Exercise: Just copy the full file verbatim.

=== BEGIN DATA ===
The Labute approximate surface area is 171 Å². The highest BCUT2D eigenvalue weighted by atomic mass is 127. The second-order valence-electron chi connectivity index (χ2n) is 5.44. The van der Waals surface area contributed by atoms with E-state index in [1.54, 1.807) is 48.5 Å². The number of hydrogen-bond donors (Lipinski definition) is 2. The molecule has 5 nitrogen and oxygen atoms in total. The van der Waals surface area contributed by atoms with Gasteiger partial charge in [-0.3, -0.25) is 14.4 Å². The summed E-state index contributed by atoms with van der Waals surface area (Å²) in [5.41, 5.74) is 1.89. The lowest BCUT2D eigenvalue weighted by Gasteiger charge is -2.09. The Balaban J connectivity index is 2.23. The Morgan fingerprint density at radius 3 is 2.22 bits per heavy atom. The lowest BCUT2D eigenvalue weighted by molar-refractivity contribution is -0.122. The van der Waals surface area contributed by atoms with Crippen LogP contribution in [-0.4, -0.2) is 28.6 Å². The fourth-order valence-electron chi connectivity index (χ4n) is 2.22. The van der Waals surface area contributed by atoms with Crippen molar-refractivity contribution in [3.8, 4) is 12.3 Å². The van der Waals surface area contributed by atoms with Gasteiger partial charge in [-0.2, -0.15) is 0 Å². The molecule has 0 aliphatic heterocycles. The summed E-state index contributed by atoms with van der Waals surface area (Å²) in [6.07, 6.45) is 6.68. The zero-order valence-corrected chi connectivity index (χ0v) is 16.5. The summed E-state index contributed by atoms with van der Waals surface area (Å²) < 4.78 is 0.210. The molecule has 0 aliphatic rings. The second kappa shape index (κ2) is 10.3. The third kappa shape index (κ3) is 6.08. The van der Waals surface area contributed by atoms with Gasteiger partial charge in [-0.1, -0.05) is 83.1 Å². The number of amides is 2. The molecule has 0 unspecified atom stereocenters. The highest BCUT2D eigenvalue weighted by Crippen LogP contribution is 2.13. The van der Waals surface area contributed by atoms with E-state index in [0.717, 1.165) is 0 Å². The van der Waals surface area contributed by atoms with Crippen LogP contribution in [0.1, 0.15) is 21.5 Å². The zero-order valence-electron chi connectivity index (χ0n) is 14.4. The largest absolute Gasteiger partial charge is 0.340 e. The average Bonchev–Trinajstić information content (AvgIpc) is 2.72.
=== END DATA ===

The Labute approximate surface area is 171 Å². The highest BCUT2D eigenvalue weighted by atomic mass is 127. The second-order valence-electron chi connectivity index (χ2n) is 5.44. The van der Waals surface area contributed by atoms with E-state index in [1.54, 1.807) is 48.5 Å². The number of hydrogen-bond donors (Lipinski definition) is 2. The molecule has 5 nitrogen and oxygen atoms in total. The van der Waals surface area contributed by atoms with Gasteiger partial charge in [-0.3, -0.25) is 14.4 Å². The summed E-state index contributed by atoms with van der Waals surface area (Å²) in [5.41, 5.74) is 1.89. The lowest BCUT2D eigenvalue weighted by Gasteiger charge is -2.09. The Balaban J connectivity index is 2.23. The Morgan fingerprint density at radius 3 is 2.22 bits per heavy atom. The lowest BCUT2D eigenvalue weighted by molar-refractivity contribution is -0.122. The van der Waals surface area contributed by atoms with Crippen LogP contribution in [-0.4, -0.2) is 28.6 Å². The fourth-order valence-electron chi connectivity index (χ4n) is 2.22. The van der Waals surface area contributed by atoms with Crippen molar-refractivity contribution in [3.8, 4) is 12.3 Å². The van der Waals surface area contributed by atoms with Gasteiger partial charge in [-0.2, -0.15) is 0 Å². The molecule has 0 aliphatic heterocycles. The summed E-state index contributed by atoms with van der Waals surface area (Å²) in [6.07, 6.45) is 6.68. The zero-order valence-corrected chi connectivity index (χ0v) is 16.5. The summed E-state index contributed by atoms with van der Waals surface area (Å²) < 4.78 is 0.210. The molecule has 0 aliphatic rings. The second kappa shape index (κ2) is 10.3. The third kappa shape index (κ3) is 6.08. The van der Waals surface area contributed by atoms with Gasteiger partial charge in [-0.1, -0.05) is 83.1 Å². The number of amides is 2. The molecule has 0 unspecified atom stereocenters. The highest BCUT2D eigenvalue weighted by Crippen LogP contribution is 2.13. The van der Waals surface area contributed by atoms with E-state index in [0.717, 1.165) is 0 Å². The van der Waals surface area contributed by atoms with Crippen LogP contribution in [0.1, 0.15) is 21.5 Å². The zero-order valence-electron chi connectivity index (χ0n) is 14.4. The largest absolute Gasteiger partial charge is 0.340 e. The average Bonchev–Trinajstić information content (AvgIpc) is 2.72.